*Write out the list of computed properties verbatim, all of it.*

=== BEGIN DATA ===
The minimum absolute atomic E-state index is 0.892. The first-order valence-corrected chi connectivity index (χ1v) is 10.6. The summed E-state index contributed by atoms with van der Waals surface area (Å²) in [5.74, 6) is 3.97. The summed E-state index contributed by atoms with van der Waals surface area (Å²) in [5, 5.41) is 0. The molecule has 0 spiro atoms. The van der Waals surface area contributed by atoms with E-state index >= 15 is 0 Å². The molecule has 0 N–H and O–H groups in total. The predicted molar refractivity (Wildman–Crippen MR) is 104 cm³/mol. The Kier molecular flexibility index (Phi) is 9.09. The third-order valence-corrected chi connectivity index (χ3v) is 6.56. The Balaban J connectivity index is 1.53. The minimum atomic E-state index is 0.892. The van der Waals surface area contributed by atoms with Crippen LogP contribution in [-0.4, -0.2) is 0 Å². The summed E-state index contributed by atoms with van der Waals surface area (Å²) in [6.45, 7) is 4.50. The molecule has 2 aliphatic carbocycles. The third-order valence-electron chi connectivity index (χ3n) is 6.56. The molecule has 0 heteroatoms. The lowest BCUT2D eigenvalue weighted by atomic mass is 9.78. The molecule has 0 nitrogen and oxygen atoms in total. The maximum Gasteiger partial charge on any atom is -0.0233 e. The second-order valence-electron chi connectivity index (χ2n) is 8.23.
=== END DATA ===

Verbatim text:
The minimum absolute atomic E-state index is 0.892. The first-order valence-corrected chi connectivity index (χ1v) is 10.6. The summed E-state index contributed by atoms with van der Waals surface area (Å²) in [5.74, 6) is 3.97. The summed E-state index contributed by atoms with van der Waals surface area (Å²) in [5, 5.41) is 0. The molecule has 0 spiro atoms. The van der Waals surface area contributed by atoms with E-state index >= 15 is 0 Å². The molecule has 0 N–H and O–H groups in total. The predicted molar refractivity (Wildman–Crippen MR) is 104 cm³/mol. The Kier molecular flexibility index (Phi) is 9.09. The third-order valence-corrected chi connectivity index (χ3v) is 6.56. The Balaban J connectivity index is 1.53. The minimum atomic E-state index is 0.892. The van der Waals surface area contributed by atoms with Crippen LogP contribution in [-0.4, -0.2) is 0 Å². The summed E-state index contributed by atoms with van der Waals surface area (Å²) in [6.45, 7) is 4.50. The molecule has 2 aliphatic carbocycles. The third-order valence-electron chi connectivity index (χ3n) is 6.56. The molecule has 0 heteroatoms. The lowest BCUT2D eigenvalue weighted by atomic mass is 9.78. The molecule has 0 nitrogen and oxygen atoms in total. The maximum Gasteiger partial charge on any atom is -0.0233 e. The second-order valence-electron chi connectivity index (χ2n) is 8.23.